Benny Lynch former World flyweight champion and Hall Of Famer SIGNED (fountain pen) and INSCRIBED "World's Champion" also DATED 9.4.36 promotional black & white 3 1/2" x 5 1/2" photo postcard.
Benny Lynch - Tribute
Benny Lynch was generally considered one of the finest ringmen below lightweight in the pre-World War II era and is generally regarded as the greatest fighter ever to come out of Scotland. The 5'5'' Lynch was born in Clydesdale, Scotland, and turned pro in 1931 at age 18. He did most of his early campaigning in traveling booths (carnivals). It was on this circuit that he developed his excellent boxing skills. Lynch also possessed awesome punching power, which is seldom found in flyweights.
"Our Benny" was a man of the people and developed into one of the biggest attractions in the history of the division.
On May 16, 1934 he won the Scottish flyweight title with a 15-round decision over Jim Campbell in Glasgow. A rematch with Campbell a month later ended in the same manner. In fact, he went 20-0-1 in 1934 and into ’35. In March 1935, he drew with British and European flyweight king Jackie Brown, which set up a showdown with Brown six months later with the title on the line. Brown also was recognized in Europe as the World champion.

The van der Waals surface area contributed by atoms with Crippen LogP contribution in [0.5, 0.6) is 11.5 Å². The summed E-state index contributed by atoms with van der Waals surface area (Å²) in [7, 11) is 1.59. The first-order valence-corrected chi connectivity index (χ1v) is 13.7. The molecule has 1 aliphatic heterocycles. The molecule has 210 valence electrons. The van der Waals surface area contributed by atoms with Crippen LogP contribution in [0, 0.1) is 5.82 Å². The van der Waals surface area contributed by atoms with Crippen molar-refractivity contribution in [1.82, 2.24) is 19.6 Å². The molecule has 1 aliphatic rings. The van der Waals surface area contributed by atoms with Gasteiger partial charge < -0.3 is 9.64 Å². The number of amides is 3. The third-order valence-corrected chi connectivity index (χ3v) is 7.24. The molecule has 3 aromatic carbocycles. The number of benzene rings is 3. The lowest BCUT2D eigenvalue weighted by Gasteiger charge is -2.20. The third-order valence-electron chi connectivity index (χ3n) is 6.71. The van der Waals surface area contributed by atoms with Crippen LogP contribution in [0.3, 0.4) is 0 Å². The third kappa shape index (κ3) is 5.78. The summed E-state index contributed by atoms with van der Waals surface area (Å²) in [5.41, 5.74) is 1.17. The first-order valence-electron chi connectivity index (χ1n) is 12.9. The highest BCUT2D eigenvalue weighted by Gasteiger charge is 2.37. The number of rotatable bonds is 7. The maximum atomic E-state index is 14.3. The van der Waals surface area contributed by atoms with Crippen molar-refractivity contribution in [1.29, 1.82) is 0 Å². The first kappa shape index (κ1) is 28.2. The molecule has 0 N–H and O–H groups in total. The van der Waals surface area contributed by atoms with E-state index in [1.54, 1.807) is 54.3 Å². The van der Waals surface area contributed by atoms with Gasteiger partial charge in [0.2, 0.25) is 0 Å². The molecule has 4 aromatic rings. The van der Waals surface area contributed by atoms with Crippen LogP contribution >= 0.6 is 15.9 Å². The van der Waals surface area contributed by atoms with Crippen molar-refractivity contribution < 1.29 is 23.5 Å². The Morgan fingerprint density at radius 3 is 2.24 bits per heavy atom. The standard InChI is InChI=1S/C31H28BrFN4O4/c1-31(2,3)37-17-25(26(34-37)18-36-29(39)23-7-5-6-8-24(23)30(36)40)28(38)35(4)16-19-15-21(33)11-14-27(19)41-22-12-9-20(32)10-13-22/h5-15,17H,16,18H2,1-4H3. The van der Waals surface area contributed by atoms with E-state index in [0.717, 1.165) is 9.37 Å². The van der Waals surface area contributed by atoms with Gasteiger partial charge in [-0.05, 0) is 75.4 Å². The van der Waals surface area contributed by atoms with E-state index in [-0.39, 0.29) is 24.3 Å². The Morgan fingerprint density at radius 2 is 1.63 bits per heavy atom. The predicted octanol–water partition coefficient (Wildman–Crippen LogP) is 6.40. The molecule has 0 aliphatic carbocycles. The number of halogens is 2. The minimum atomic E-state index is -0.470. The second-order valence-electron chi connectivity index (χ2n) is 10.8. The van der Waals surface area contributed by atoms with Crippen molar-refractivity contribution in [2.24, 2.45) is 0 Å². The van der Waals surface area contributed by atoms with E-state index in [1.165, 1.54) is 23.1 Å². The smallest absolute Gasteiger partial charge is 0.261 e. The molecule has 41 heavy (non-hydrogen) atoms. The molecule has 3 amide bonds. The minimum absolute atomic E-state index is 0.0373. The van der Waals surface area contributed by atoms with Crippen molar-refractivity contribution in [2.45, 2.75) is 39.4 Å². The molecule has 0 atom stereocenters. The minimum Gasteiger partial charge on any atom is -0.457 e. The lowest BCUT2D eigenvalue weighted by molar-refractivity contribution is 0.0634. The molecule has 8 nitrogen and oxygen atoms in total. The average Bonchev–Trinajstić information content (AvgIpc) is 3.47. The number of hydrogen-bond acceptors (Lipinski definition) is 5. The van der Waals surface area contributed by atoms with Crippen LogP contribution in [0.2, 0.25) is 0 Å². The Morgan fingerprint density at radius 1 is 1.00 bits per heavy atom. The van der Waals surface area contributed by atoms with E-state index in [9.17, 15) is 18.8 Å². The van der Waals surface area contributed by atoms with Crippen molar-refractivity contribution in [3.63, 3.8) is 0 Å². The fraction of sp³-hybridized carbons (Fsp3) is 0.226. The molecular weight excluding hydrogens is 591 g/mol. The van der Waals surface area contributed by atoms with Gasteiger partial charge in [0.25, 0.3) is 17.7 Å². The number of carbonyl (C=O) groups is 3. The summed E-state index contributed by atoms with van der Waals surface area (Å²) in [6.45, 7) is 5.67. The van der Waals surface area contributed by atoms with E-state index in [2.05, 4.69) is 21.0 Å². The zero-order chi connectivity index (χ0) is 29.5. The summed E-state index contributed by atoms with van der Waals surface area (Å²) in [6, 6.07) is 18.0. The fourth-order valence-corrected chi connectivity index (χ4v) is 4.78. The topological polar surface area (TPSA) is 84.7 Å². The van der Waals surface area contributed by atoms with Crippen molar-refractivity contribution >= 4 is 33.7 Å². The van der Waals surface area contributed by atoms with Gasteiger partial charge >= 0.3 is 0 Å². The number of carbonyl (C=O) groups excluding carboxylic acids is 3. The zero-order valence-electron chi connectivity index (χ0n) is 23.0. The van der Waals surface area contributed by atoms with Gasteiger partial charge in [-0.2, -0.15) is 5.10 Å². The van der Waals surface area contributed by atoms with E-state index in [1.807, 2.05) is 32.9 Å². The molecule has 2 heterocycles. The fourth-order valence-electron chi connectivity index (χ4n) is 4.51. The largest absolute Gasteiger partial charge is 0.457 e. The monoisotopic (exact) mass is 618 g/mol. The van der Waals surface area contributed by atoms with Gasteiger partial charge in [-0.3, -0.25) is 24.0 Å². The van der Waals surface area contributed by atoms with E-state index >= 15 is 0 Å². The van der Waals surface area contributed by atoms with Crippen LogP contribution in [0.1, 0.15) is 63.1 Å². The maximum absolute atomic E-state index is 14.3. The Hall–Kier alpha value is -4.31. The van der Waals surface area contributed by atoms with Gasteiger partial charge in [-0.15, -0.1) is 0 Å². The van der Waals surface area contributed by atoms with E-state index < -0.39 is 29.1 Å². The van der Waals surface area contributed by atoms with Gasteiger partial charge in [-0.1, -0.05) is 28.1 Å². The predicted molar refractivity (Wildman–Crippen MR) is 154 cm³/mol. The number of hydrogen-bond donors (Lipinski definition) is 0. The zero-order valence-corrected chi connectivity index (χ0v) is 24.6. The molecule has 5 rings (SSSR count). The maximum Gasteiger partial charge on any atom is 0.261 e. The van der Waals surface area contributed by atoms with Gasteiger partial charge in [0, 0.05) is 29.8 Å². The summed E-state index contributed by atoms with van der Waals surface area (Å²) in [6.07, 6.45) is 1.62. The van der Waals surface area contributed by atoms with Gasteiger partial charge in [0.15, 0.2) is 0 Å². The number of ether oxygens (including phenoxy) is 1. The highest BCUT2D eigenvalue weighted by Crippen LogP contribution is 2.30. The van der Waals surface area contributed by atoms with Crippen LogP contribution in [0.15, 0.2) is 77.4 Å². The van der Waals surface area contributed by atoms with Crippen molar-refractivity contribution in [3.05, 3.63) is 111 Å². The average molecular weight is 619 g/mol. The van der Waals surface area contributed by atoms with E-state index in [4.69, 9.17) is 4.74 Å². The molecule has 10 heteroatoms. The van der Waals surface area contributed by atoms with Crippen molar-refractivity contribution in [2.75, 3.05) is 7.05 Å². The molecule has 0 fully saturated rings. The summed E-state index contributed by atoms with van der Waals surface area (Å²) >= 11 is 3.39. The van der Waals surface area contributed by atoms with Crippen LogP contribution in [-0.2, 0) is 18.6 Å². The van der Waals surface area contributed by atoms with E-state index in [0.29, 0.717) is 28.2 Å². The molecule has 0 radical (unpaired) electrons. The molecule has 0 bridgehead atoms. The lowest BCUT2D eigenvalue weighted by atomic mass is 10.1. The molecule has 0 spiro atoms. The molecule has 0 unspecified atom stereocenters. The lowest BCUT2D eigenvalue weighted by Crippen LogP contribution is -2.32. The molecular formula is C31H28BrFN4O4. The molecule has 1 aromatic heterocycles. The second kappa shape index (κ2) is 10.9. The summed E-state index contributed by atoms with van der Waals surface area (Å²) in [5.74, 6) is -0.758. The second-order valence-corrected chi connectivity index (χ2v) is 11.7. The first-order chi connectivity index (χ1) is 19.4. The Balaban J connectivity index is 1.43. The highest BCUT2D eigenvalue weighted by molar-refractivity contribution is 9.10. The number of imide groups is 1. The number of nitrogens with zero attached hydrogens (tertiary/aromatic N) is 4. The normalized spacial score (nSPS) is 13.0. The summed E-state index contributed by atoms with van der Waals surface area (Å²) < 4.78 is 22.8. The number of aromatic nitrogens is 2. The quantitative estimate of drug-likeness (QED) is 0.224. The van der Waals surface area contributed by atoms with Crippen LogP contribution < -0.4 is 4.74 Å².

The bout took place Sept. 8, 1935 in Manchester, England. It was a major road trip for Scottish boxing fans. And they weren't disappointed as Lynch scored six knockdowns en route to a second-round stoppage. He had seven non-title fights in 1936, winning all but one. Their was dispute, at least on one side of the Atlantic, about who was the best flyweight in the World. But Lynched settled that when he out-pointed Filipino Small Montana in London for universal recognition.
From 1932-36, he lost just two fights. Both of them were points losses to Jim Warnock, in 1936 and again in ‘37.
Lynch won a Lonsdale belt outright by stopping Pat Palmer in eight rounds and Peter Kane in 13. The Kane fight was particularly grueling. Kane, who would dominate the division after Lynch, gave the champ all he could handle. By this time Lynch was also beginning to lose a battle on the scales.
By 1938, he could no longer make the weight. He drew with Kane in a non-title bout in March. Two months later for a flyweight title defence with American Jackie Jurich, Lynch weighed in at 118.5, a half a pound over the bantamweight limit. Although the fight took place, Lynch was stripped of the title. He stopped the American in the 12th round. But it was a bittersweet moment. His problems persisted. He lost a 12-round decision to Kayo Morgan on Sept. 28, and a week later was knocked out for the only time in his career by Aurel Toma in Round 3. It was, at age 25, his last fight.
Lynch’s had health problems the rest of his life. He died of malnutrition in 1946 at age 33.